How To Steal Design Ideas (And Not Feel Like A Schmuck)


Lesson No. 1: Steal the right ideas.

Stealing is wrong. We all know that, right? Mom and dad said it first, then it’s hammered in by every teacher from kindergarten to senior thesis. No stealing.

You can imagine then the shock I felt upon entering the workforce–where “stealing” good ideas is not only encouraged, but often necessary to create good and effective work.

I’ll be honest, the adjustment was tough. As a visual designer responsible for digital experiences and content marketing assets, if I steal, people notice. That said, I recognize that admiration of the work in my field–my hunt for inspiration–is not only critical when I’m doing research for a client, it’s also one of the best ways I learn.

But the line between inspiration and theft is often blurry. At what point does our replication of a good idea (the Stories on Snapchat, Instagram and Facebook sure look similar, don’t they?) cross the line from smart to plagiarism (like Melania Trump’s infamous Michelle Obama gaffe)? To that point, what is our responsibility as designers to be original? Do we have one? And if so, where does that leave our clients?

Here are four guiding principles for stealing the right way.

[Photo: Elijah Henderson/Unsplash]


If you frequent art museums, you’ve probably seen an art student or two sketching away in front of a Rodin or Degas. These students aren’t slackers trying to pass off a classic as their own–they’re learning the techniques of their trade. It’s hard to be the next Picasso without being as good as Picasso, right?

Who are the designers you admire? Study them. Practice. Learn the language of your domain and develop your skills. Just don’t pass the work off as your own. As a student, studying the portfolio of Massimo Vignelli–his famous redesign the New York subway map in particular–taught me to respect a grid, while Paula Scher’s groundbreaking identity work for the Public Theater taught me how and when to ignore it. Thanks to them–and the countless other creatives whose work I’ve studied–I now have the tools and understanding to create my own work.

[Photo: Joanna Kosinska/Unsplash]


While on the hunt for inspiration, sites like and the designer’s favorite Chrome extension Muzli make it all too easy to get distracted by–or professionally envious of–the latest site of the day. Limiting inspiration to work within our domain risks limiting your thinking, too. Additionally, if we’re all drawing from the same pool of ideas, it’s certainly harder to stand out with original work.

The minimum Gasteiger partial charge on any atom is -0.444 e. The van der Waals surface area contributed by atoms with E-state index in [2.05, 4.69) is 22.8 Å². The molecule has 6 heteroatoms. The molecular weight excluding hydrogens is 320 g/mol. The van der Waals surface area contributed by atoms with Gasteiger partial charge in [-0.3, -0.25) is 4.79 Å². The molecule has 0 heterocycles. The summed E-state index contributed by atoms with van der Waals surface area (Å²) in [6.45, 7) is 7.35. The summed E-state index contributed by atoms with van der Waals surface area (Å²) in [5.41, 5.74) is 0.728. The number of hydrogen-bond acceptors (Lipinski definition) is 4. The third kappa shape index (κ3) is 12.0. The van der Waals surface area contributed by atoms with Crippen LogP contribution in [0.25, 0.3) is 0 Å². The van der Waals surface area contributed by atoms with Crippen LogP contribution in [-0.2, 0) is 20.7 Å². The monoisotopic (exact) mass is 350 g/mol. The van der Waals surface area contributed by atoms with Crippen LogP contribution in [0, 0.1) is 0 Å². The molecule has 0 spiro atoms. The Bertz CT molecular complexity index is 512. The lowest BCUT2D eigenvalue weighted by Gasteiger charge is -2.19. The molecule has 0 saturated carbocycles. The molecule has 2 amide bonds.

When mining good ideas, I look across mediums–often as far from my clients’ B2B tech competitors as possible. For example, pretend you’re a videographer for a retail fashion brand looking to promote this season’s color palette. Look beyond competitor commercials to evaluate how color is used to pull your eye to calls-to-action on the web or to create new worlds within subway cars. This can inspire effective solutions you otherwise would have missed. I try to pull from everywhere–print pieces, mobile apps, architecture, furniture–anything that keeps me open to smart ways to solve my clients’ biggest problems.

[Photo: Frederic Köberl/Unsplash]


If there’s an idea you love, first evaluate why you love it. What about it makes it work? Does the color palette establish a personality your client is trying to match? Does the form invite action? Or maybe your favorite blogger really hooked you in an introduction–find what made you want to keep reading and add that tactic to your own creative tool kit, ready for use the next time you need it.

By understanding the strengths of design solutions you admire, you’ll be better positioned to pull inspiration from them instead of blindly copying when tasked with meeting a similar goal.

[Photo: Andrew Neel/Unsplash]


In most cases, and especially on the web, familiar is best.

Think about streaming services. Across devices, the UIs of Netflix, Hulu, and HBO GO follow an almost identical layout designed to encourage exploration and continued streaming. On all three, top-level navigation menus are kept unobtrusive and out of the way, featured content is showcased on hero images in a slider, and titles are organized within vertically stacked categories that scroll horizontally. These brands are clearly taking design cues from each other, but it’s hard to make the case for plagiarism. A consistent experience across products benefits the user.

No matter your assignment, your job as a designer is to create empathy for your audience. That might mean an original idea–or a new take on a familiar concept.

Featured Photo: Artur Gerke/EyeEm/Getty Images

This article first appeared in

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About Author

Ann Hagner

Ann Hagner is Senior Designer at Walker Sands, a PR and digital marketing agency for B2B tech companies.

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